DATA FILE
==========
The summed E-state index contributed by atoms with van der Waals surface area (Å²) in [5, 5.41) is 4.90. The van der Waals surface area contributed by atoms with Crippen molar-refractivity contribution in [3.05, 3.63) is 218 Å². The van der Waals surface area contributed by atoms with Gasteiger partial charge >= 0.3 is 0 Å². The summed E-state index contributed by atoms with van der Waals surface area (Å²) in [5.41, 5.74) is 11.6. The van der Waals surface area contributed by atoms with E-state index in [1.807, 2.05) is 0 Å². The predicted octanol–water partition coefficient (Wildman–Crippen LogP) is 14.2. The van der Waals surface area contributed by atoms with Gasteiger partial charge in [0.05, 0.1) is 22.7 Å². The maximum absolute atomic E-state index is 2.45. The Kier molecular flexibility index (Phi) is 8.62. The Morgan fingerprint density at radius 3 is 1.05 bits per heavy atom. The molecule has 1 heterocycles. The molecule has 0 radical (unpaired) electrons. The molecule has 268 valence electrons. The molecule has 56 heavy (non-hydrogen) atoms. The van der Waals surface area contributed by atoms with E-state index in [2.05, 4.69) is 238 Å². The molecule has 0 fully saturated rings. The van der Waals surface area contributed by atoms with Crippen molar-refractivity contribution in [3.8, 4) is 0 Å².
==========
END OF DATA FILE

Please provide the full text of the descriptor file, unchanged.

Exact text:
The summed E-state index contributed by atoms with van der Waals surface area (Å²) in [5, 5.41) is 4.90. The van der Waals surface area contributed by atoms with Crippen molar-refractivity contribution in [3.05, 3.63) is 218 Å². The van der Waals surface area contributed by atoms with Gasteiger partial charge >= 0.3 is 0 Å². The summed E-state index contributed by atoms with van der Waals surface area (Å²) in [5.41, 5.74) is 11.6. The van der Waals surface area contributed by atoms with E-state index in [1.807, 2.05) is 0 Å². The predicted octanol–water partition coefficient (Wildman–Crippen LogP) is 14.2. The van der Waals surface area contributed by atoms with Gasteiger partial charge in [0.05, 0.1) is 22.7 Å². The maximum absolute atomic E-state index is 2.45. The Kier molecular flexibility index (Phi) is 8.62. The Morgan fingerprint density at radius 3 is 1.05 bits per heavy atom. The molecule has 1 heterocycles. The molecule has 0 radical (unpaired) electrons. The molecule has 268 valence electrons. The molecule has 56 heavy (non-hydrogen) atoms. The van der Waals surface area contributed by atoms with E-state index in [2.05, 4.69) is 238 Å². The molecule has 0 fully saturated rings. The van der Waals surface area contributed by atoms with Crippen molar-refractivity contribution in [3.8, 4) is 0 Å².